Written By Madeline Acri, National Energy Storage Specialist at Soligent
Summer is here and you know what that means….heat waves! And with heatwaves comes strain on the grid. But let’s take a step back and discuss the US electricity grid to understand how it was established and how we expect it to perform for years to come.
In the US, power generation on a massive scale began with hydroelectric power from waterfalls and dams and then later coal-fired steam engines. The first power plant began operating in New York City in 1882 and served 500 customers within its first 2 years. After 1900 the number of power stations boomed. By 1950 about 46% of the grid electricity was provided by coal and 30% by hydroelectricity. Hydroelectric power historically was considered the largest “renewable” energy in the US.
Fast forward 70 years and only a few things have changed. In 2020, coal makes up about 19% of grid electricity and wind and solar combined now make up 10%. Now, we are faced with the challenge of aging infrastructure, particularly for transmission and distribution.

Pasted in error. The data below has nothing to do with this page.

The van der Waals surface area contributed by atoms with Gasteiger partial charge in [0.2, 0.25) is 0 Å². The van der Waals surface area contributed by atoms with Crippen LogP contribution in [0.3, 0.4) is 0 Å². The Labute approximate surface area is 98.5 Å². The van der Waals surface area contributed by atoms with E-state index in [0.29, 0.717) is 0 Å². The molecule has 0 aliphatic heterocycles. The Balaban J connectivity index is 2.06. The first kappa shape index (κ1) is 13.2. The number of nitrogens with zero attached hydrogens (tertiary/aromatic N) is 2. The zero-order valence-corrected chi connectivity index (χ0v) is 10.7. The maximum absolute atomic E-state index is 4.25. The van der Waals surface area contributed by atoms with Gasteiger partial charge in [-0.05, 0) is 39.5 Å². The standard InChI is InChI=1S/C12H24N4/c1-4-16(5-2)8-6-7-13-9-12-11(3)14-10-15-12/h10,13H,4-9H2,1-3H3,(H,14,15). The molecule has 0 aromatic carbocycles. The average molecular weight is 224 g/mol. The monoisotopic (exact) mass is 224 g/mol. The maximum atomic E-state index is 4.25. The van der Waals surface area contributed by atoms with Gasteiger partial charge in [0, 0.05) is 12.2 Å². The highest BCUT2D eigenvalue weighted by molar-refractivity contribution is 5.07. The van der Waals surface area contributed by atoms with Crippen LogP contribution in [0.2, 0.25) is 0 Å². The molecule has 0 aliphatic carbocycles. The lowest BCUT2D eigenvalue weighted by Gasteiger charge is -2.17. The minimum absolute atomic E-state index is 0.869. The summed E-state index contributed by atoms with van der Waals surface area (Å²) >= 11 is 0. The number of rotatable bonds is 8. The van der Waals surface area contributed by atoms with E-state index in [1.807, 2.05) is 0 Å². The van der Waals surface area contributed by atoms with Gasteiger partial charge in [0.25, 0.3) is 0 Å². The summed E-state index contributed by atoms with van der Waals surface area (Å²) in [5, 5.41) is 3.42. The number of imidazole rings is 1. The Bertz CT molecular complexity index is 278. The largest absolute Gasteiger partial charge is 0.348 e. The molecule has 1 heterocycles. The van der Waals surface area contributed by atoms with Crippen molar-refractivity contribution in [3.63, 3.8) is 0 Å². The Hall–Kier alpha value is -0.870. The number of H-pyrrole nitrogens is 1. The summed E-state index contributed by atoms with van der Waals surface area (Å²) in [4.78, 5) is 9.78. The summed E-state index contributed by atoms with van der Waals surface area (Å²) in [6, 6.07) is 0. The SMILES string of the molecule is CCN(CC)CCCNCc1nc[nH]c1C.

The good news is with the right focus and funding we can work to improve grid reliability by improving long-range transmission. But if transmission and distribution are where most of the system failures are occurring, we can bypass them entirely by incorporating storage into our distributed energy resources (DERs). Resiliency in any system is enhanced through diversification and redundancy. We have the ability today to strengthen our grid through supply-side and demand-side solutions, namely individual storage and VPPs. Increasing storage deployments and improving controls and connectivity will become more commonplace ways to improve resilience in our electricity. Keep your eyes peeled for more utilities collaborating with energy users, particularly by controlling devices with variable frequency drives and storage as a frequency regulating service.